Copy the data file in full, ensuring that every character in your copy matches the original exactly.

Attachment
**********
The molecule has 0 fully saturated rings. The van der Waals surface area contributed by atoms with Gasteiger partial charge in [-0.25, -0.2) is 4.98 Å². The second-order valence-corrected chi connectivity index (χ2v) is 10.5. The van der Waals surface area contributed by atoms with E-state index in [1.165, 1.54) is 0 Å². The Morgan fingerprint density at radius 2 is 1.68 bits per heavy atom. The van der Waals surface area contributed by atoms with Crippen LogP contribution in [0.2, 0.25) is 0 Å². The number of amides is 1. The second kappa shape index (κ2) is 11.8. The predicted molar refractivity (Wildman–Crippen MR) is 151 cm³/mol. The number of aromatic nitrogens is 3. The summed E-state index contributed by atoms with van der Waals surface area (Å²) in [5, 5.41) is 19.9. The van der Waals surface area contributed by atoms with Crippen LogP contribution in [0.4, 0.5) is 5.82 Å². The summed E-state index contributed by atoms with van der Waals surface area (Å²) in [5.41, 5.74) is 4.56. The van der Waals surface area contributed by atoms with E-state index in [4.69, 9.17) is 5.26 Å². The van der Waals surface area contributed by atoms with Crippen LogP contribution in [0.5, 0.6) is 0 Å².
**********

The molecule has 0 fully saturated rings. The van der Waals surface area contributed by atoms with Gasteiger partial charge in [-0.25, -0.2) is 4.98 Å². The second-order valence-corrected chi connectivity index (χ2v) is 10.5. The van der Waals surface area contributed by atoms with E-state index in [1.165, 1.54) is 0 Å². The Morgan fingerprint density at radius 2 is 1.68 bits per heavy atom. The van der Waals surface area contributed by atoms with Crippen LogP contribution in [0.2, 0.25) is 0 Å². The number of amides is 1. The second kappa shape index (κ2) is 11.8. The predicted molar refractivity (Wildman–Crippen MR) is 151 cm³/mol. The number of aromatic nitrogens is 3. The summed E-state index contributed by atoms with van der Waals surface area (Å²) in [5, 5.41) is 19.9. The van der Waals surface area contributed by atoms with Crippen LogP contribution in [0.4, 0.5) is 5.82 Å². The summed E-state index contributed by atoms with van der Waals surface area (Å²) in [5.41, 5.74) is 4.56. The van der Waals surface area contributed by atoms with E-state index in [4.69, 9.17) is 5.26 Å². The van der Waals surface area contributed by atoms with Crippen LogP contribution in [0.5, 0.6) is 0 Å².